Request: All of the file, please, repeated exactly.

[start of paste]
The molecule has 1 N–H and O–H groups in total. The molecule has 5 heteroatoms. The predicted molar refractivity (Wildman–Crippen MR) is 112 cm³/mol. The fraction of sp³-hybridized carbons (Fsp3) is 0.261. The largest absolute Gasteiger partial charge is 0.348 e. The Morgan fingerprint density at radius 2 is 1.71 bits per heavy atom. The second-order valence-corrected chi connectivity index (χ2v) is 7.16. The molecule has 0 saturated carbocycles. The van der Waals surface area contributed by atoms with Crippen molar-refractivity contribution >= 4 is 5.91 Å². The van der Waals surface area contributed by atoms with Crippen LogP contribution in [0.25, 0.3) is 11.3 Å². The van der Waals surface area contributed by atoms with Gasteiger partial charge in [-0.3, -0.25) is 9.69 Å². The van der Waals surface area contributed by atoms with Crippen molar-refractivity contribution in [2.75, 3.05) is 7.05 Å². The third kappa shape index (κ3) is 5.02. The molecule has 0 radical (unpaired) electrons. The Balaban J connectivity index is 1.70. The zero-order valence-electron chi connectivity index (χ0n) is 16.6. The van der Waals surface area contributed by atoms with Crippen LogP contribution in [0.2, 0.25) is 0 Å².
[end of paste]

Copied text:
The molecule has 1 N–H and O–H groups in total. The molecule has 5 heteroatoms. The predicted molar refractivity (Wildman–Crippen MR) is 112 cm³/mol. The fraction of sp³-hybridized carbons (Fsp3) is 0.261. The largest absolute Gasteiger partial charge is 0.348 e. The Morgan fingerprint density at radius 2 is 1.71 bits per heavy atom. The second-order valence-corrected chi connectivity index (χ2v) is 7.16. The molecule has 0 saturated carbocycles. The van der Waals surface area contributed by atoms with Crippen molar-refractivity contribution >= 4 is 5.91 Å². The van der Waals surface area contributed by atoms with Crippen LogP contribution in [0.25, 0.3) is 11.3 Å². The van der Waals surface area contributed by atoms with Gasteiger partial charge in [-0.3, -0.25) is 9.69 Å². The van der Waals surface area contributed by atoms with Crippen molar-refractivity contribution in [2.75, 3.05) is 7.05 Å². The third kappa shape index (κ3) is 5.02. The molecule has 0 radical (unpaired) electrons. The Balaban J connectivity index is 1.70. The zero-order valence-electron chi connectivity index (χ0n) is 16.6. The van der Waals surface area contributed by atoms with Crippen LogP contribution in [0.2, 0.25) is 0 Å².